Good, If there is one aspect that defines psychopaths, it is their instrumental behavior. That is, they act only for their own interest and to obtain what they want. The striatum controls, through dopamine secretion, the brain’s reward system. What has been evidenced in this study is that this function presents a high activity in said profile.

In other words, let’s think about what it means to have a person with low empathy, but highly motivated to achieve what they want (whether legal or not). The most likely result would be a pattern of behavior that violates ethical, moral and legal principles..

Behavior more prone to violence

Psychopaths have a larger than normal brain region: the striatum. However, they also present very striking structural and functional changes in the brain. Jobs such as those carried out at the University of Turku, in Finland, show great impulsiveness, lack of cognitive control and a very inefficient regulation of emotions at the social level.

All this increases the probability that they will become involved in violent and criminal actions. It should be noted, however, that not all people with psychopathic traits cross this threshold. Many become those aggressive coworkers, those bosses who abuse their authority and lead to disaster in their own company.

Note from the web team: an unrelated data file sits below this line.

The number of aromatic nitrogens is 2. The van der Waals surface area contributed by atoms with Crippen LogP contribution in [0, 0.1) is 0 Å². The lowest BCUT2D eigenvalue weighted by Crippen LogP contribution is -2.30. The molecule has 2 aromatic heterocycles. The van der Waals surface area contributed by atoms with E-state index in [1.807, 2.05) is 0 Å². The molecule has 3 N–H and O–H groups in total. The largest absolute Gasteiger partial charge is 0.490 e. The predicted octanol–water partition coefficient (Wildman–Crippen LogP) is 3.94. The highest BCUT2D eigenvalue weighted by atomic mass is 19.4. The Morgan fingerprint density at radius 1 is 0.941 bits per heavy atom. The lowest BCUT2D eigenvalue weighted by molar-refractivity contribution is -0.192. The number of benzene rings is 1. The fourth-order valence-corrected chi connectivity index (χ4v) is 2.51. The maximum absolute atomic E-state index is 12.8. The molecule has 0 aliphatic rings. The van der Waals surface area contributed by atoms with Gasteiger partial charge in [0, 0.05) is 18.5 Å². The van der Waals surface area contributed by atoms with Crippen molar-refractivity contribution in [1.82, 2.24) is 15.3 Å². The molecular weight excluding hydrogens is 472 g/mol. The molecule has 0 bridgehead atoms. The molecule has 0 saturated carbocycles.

It is important to point out that only 1% of the population demonstrates a high-grade psychopathy capable of leading them to aggressive and illegal acts. People with low-grade psychopathic traits abound to a greater degree, with whom it is difficult to live, those who deceive and manipulate to achieve what they want. Reprehensible conduct, unethical but not reportable at the legal level.

The vast majority of psychopaths are not in a prison, but rather share social spaces with us. They can be our bosses, teachers, co-workers and even our partners.


Professor Adrian Raine, from the department of criminology, psychiatry and psychology at the University of Pennsylvania is a co-author of the study we have referred to. In it he points out that heredity has a lot to do with what psychopaths have a larger brain region than normal. That is, it can be inherited from parents to children.

Does this mean that having a larger striatum would determine our psychopathic behavior? The answer is no. Presenting certain brain abnormalities associated with psychopathy does not activate this trait in 100% of cases. It is a risk, obviously. However, as we indicated at the beginning, there are more associated variables apart from genetic or biological ones.

Growing up in a safe, emotionally nurturing social and family environment, free from traumatic experiences, can numb the development of this characteristic. Although we still do not know everything about this personality disorder, it is no less true that we learn a little more about it every day.

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The brain of psychopaths has a very particular characteristic